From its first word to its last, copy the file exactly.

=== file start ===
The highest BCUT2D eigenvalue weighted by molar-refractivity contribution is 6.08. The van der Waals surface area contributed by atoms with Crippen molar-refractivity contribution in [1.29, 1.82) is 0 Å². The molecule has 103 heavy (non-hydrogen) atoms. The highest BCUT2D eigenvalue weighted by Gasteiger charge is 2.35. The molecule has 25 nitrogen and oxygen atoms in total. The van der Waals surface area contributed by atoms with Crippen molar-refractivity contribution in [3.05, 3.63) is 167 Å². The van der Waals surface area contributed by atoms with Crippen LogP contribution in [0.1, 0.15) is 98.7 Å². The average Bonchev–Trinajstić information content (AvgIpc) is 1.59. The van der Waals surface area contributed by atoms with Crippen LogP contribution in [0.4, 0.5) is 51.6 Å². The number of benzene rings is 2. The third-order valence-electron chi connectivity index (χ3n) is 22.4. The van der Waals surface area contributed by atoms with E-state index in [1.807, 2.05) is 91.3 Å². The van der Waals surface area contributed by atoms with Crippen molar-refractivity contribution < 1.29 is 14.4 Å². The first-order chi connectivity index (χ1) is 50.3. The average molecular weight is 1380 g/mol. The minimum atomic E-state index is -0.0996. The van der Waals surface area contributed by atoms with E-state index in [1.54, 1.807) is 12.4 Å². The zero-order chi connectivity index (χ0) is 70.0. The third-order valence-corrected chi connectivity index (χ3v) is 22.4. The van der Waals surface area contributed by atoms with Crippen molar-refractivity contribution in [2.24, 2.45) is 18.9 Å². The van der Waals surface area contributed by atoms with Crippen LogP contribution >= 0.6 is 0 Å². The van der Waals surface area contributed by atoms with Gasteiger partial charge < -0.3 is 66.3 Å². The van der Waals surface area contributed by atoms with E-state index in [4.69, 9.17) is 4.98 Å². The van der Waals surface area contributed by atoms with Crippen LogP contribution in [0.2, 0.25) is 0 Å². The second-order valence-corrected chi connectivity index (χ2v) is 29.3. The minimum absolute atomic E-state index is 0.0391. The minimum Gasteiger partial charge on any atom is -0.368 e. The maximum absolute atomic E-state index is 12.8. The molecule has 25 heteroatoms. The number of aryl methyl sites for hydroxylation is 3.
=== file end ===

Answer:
The highest BCUT2D eigenvalue weighted by molar-refractivity contribution is 6.08. The van der Waals surface area contributed by atoms with Crippen molar-refractivity contribution in [1.29, 1.82) is 0 Å². The molecule has 103 heavy (non-hydrogen) atoms. The highest BCUT2D eigenvalue weighted by Gasteiger charge is 2.35. The molecule has 25 nitrogen and oxygen atoms in total. The van der Waals surface area contributed by atoms with Crippen molar-refractivity contribution in [3.05, 3.63) is 167 Å². The van der Waals surface area contributed by atoms with Crippen LogP contribution in [0.1, 0.15) is 98.7 Å². The average Bonchev–Trinajstić information content (AvgIpc) is 1.59. The van der Waals surface area contributed by atoms with Crippen LogP contribution in [0.4, 0.5) is 51.6 Å². The number of benzene rings is 2. The third-order valence-electron chi connectivity index (χ3n) is 22.4. The van der Waals surface area contributed by atoms with E-state index in [1.807, 2.05) is 91.3 Å². The van der Waals surface area contributed by atoms with Crippen molar-refractivity contribution < 1.29 is 14.4 Å². The first-order chi connectivity index (χ1) is 50.3. The average molecular weight is 1380 g/mol. The minimum atomic E-state index is -0.0996. The van der Waals surface area contributed by atoms with E-state index in [1.54, 1.807) is 12.4 Å². The zero-order chi connectivity index (χ0) is 70.0. The third-order valence-corrected chi connectivity index (χ3v) is 22.4. The van der Waals surface area contributed by atoms with Crippen molar-refractivity contribution in [2.24, 2.45) is 18.9 Å². The van der Waals surface area contributed by atoms with Crippen LogP contribution >= 0.6 is 0 Å². The van der Waals surface area contributed by atoms with Gasteiger partial charge < -0.3 is 66.3 Å². The van der Waals surface area contributed by atoms with E-state index in [4.69, 9.17) is 4.98 Å². The van der Waals surface area contributed by atoms with Crippen LogP contribution in [0.2, 0.25) is 0 Å². The second-order valence-corrected chi connectivity index (χ2v) is 29.3. The minimum absolute atomic E-state index is 0.0391. The minimum Gasteiger partial charge on any atom is -0.368 e. The maximum absolute atomic E-state index is 12.8. The molecule has 25 heteroatoms. The number of aryl methyl sites for hydroxylation is 3.